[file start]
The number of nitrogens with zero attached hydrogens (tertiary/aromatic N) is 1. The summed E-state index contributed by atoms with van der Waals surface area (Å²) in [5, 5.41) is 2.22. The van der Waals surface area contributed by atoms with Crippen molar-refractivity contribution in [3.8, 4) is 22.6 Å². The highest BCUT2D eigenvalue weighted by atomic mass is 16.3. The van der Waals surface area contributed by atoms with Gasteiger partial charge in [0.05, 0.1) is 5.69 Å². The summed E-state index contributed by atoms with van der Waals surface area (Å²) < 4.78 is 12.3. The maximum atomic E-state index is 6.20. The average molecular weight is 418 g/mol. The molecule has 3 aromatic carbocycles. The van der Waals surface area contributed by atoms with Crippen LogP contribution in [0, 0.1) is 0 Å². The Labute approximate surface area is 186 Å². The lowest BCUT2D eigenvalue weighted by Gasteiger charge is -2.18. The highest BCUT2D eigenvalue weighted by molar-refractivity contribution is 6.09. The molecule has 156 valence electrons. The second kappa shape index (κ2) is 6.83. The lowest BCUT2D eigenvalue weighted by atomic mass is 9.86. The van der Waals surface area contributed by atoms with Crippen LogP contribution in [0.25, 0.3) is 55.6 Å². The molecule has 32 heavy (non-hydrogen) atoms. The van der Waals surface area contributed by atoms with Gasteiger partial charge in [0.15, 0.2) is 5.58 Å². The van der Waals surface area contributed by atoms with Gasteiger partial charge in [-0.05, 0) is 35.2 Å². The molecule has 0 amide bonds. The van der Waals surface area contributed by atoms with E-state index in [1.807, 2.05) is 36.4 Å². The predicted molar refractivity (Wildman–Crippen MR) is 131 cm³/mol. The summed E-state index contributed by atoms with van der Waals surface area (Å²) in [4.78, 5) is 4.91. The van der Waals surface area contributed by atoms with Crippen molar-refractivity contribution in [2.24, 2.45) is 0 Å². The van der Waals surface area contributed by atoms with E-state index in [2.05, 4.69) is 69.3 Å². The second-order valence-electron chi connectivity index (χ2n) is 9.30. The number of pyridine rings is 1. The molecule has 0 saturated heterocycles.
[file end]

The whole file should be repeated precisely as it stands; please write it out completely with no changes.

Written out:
The number of nitrogens with zero attached hydrogens (tertiary/aromatic N) is 1. The summed E-state index contributed by atoms with van der Waals surface area (Å²) in [5, 5.41) is 2.22. The van der Waals surface area contributed by atoms with Crippen molar-refractivity contribution in [3.8, 4) is 22.6 Å². The highest BCUT2D eigenvalue weighted by atomic mass is 16.3. The van der Waals surface area contributed by atoms with Gasteiger partial charge in [0.05, 0.1) is 5.69 Å². The summed E-state index contributed by atoms with van der Waals surface area (Å²) < 4.78 is 12.3. The maximum atomic E-state index is 6.20. The average molecular weight is 418 g/mol. The molecule has 3 aromatic carbocycles. The van der Waals surface area contributed by atoms with Crippen LogP contribution in [0, 0.1) is 0 Å². The Labute approximate surface area is 186 Å². The lowest BCUT2D eigenvalue weighted by Gasteiger charge is -2.18. The highest BCUT2D eigenvalue weighted by molar-refractivity contribution is 6.09. The molecule has 156 valence electrons. The second kappa shape index (κ2) is 6.83. The lowest BCUT2D eigenvalue weighted by atomic mass is 9.86. The van der Waals surface area contributed by atoms with Crippen LogP contribution in [0.25, 0.3) is 55.6 Å². The molecule has 32 heavy (non-hydrogen) atoms. The van der Waals surface area contributed by atoms with Gasteiger partial charge in [0.15, 0.2) is 5.58 Å². The van der Waals surface area contributed by atoms with Gasteiger partial charge in [-0.05, 0) is 35.2 Å². The molecule has 0 amide bonds. The van der Waals surface area contributed by atoms with E-state index in [1.807, 2.05) is 36.4 Å². The predicted molar refractivity (Wildman–Crippen MR) is 131 cm³/mol. The summed E-state index contributed by atoms with van der Waals surface area (Å²) in [4.78, 5) is 4.91. The van der Waals surface area contributed by atoms with Crippen molar-refractivity contribution in [2.24, 2.45) is 0 Å². The van der Waals surface area contributed by atoms with E-state index in [2.05, 4.69) is 69.3 Å². The second-order valence-electron chi connectivity index (χ2n) is 9.30. The number of pyridine rings is 1. The molecule has 0 saturated heterocycles.